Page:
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E! Allegedly Terminates Veteran Female Producer Over Golden Globes Censorship

Veteran E! producer claims she was inappropriately terminated from her part-time position at E! after failing to prevent further broadcast mentions of former E! correspondent Catt Sadler at the Golden Globes Awards.

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A female E! producer was reportedly laid off for her failure to censor actress Eva Longoria’s pre-recorded critique of the organization’s management of former E! host Catt Sadler from its January 7th Golden Globes Awards telecast.

Aileen Gram-Moreno filed a suit against her former employers at E! Entertainment with the Equal Employment Opportunity Commission for discriminatory termination on Thursday, March 1. The proceeding contends that the grounds for Gram-Moreno dismissal was imbued with gender-bias as she was subsequently replaced by a male counterpart with a more established title.

Over the last decade, Gram-Moreno had been employed by the network as a part-time programming producer to supervise broadcasts of both live and pretaped red carpet interviews. In light of Sadler’s departure from E! as a result of a significant gender-wage disparity last December, prominent female celebrities utilized this year’s Golden Globes red carpet interviews with E! to express a solidarity stance with Sadler and the TIMES UP movement.

Gram-Moreno claimed that producers were instructed by network executives to immediately review and withhold pre-taped interviews that mentioned Sadler after Debra Messing’s scathing review of E! in a live interview with Giuliana Rancic. Gram-Moreno acknowledged, in the proceeding, that she had prematurely approved of Eva Longoria’s interview before she detected Longoria’s declaration of “we stand with you, Catt.”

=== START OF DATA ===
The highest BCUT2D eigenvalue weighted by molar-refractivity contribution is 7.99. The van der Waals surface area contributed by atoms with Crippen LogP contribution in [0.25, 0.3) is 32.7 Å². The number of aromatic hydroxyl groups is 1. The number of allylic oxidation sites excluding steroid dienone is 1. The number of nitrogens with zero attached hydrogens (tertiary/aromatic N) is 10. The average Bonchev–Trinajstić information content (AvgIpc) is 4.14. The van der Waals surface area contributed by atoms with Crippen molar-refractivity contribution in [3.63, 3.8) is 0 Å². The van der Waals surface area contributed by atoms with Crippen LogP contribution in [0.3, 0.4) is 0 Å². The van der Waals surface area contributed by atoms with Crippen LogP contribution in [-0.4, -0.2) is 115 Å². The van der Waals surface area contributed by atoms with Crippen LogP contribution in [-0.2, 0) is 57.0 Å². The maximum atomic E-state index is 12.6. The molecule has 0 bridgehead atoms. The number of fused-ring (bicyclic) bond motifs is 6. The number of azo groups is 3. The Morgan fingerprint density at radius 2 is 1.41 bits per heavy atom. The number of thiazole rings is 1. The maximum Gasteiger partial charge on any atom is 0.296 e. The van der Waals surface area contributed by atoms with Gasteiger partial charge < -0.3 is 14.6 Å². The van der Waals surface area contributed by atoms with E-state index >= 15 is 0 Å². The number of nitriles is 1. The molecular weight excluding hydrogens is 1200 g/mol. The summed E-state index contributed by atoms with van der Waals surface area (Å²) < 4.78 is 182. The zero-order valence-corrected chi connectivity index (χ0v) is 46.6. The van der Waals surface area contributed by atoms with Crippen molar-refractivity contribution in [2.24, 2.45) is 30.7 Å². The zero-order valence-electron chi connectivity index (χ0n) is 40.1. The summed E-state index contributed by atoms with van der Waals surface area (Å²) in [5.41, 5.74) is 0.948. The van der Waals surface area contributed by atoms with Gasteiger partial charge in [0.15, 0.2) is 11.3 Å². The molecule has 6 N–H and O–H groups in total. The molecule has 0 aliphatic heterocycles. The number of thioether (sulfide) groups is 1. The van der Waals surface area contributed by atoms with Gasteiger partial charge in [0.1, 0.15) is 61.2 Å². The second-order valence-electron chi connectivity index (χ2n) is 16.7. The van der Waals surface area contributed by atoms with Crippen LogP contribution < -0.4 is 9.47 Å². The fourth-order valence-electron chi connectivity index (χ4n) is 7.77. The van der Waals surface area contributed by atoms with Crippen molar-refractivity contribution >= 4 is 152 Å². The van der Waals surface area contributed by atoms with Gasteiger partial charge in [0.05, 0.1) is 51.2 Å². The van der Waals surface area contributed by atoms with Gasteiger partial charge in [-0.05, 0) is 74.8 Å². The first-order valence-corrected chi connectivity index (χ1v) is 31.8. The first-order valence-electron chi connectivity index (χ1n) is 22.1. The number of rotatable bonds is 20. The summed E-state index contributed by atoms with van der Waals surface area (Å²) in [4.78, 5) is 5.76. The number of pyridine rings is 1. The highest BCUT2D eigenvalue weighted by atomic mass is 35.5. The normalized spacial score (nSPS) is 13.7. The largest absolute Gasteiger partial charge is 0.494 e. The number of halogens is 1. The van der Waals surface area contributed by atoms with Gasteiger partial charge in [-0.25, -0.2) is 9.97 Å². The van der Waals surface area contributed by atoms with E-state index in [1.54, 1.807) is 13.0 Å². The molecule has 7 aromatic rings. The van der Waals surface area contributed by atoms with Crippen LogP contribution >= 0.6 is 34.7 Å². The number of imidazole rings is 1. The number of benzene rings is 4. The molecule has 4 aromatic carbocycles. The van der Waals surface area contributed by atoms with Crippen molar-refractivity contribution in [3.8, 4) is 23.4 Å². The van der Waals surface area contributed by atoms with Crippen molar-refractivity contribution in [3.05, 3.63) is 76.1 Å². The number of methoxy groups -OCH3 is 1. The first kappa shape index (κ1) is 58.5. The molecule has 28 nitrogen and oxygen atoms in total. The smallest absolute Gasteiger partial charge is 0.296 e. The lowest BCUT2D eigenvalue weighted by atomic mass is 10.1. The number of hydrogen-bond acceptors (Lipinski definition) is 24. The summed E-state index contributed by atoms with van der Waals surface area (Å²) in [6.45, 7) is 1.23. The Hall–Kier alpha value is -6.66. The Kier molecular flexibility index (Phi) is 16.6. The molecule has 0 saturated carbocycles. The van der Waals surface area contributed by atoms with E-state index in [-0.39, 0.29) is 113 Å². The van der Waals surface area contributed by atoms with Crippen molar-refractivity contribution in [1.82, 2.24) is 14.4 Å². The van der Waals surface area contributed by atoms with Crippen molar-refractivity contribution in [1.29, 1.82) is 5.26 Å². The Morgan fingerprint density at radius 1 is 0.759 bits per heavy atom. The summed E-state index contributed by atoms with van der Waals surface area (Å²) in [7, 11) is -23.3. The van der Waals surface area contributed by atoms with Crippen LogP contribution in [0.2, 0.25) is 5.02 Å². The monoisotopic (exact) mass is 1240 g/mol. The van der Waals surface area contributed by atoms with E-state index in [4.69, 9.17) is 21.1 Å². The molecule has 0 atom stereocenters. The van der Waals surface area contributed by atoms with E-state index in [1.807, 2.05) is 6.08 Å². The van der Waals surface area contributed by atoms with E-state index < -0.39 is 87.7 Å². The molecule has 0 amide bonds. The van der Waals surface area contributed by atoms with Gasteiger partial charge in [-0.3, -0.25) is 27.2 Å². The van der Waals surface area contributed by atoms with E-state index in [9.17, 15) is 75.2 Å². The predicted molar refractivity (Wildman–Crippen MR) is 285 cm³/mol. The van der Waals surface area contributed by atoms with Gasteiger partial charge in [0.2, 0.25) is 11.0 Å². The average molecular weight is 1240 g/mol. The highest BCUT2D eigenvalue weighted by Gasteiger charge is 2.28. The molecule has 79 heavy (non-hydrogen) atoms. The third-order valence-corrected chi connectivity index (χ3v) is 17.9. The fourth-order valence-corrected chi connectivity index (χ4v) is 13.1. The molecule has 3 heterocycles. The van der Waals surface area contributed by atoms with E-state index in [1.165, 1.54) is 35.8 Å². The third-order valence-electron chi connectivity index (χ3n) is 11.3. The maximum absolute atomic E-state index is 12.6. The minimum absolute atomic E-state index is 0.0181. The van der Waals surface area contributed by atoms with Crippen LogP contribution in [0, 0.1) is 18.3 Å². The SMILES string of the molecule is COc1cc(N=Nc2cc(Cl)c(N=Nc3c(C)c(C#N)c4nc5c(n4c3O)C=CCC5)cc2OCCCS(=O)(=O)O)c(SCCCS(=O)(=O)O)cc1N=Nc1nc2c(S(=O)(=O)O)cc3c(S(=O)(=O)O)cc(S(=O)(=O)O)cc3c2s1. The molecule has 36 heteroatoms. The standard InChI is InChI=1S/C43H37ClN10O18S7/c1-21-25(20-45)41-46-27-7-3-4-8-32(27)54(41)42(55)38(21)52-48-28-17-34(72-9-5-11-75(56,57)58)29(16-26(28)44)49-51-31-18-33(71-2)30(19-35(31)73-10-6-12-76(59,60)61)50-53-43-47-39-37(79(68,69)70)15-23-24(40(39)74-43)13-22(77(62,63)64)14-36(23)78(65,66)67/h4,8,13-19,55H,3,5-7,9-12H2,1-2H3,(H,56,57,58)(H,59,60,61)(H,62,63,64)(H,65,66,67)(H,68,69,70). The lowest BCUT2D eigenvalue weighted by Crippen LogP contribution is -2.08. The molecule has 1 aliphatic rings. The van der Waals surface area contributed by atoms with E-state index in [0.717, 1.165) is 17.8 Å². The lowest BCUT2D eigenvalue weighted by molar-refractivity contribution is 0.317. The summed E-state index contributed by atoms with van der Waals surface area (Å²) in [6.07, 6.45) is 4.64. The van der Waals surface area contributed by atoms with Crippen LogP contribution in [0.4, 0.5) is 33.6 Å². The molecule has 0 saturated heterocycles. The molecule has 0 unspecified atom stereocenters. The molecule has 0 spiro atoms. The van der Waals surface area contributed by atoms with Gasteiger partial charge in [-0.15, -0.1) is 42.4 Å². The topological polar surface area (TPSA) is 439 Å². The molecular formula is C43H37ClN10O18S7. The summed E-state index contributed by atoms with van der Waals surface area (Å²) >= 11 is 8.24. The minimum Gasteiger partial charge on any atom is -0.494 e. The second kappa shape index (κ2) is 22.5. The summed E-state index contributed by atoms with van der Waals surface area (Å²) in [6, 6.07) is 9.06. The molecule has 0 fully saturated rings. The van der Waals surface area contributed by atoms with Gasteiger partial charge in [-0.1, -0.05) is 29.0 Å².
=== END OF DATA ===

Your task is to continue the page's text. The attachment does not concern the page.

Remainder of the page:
In an interview with The New York Times on Thursday, Gram-Moreno stated that she had texted an apology to her superior, whose reply admitted that the error would have been unavoidable. The New York Times has examined and verified the content of the texts.

Nevertheless, Gram-Moreno received a call from another executive several days later, informing her that her scheduled services were no longer required at upcoming awards ceremonies as she allowed “the Catt mention get on air.” In addition, the network declined to grant her remuneration requests for the canceled engagements.

E! sustains its stance that the organization appropriately compensated its employees in sole accordance with their work attitudes, not gender. A representative for E! has refuted Gram-Moreno’s allegations of biases and censorship effortsciting to The Hollywood Reporter that it had been Gram-Moreno’s lackluster work ethic that eventually convinced the network to cease its working relationship with her.

Gram-Monroe’s lawyer Katherine Atkinson has, in turn, countered those claims, proclaiming that the network’s management had never once voiced concerns regarding Gram-Moreno’s supposed unsatisfactory performance over the past 12 years. “That is a convenient excuse for covering up attempts to silence women speaking out,” Atkinson told Variety.

 

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Rachel is a senior at UCLA majoring in Art History

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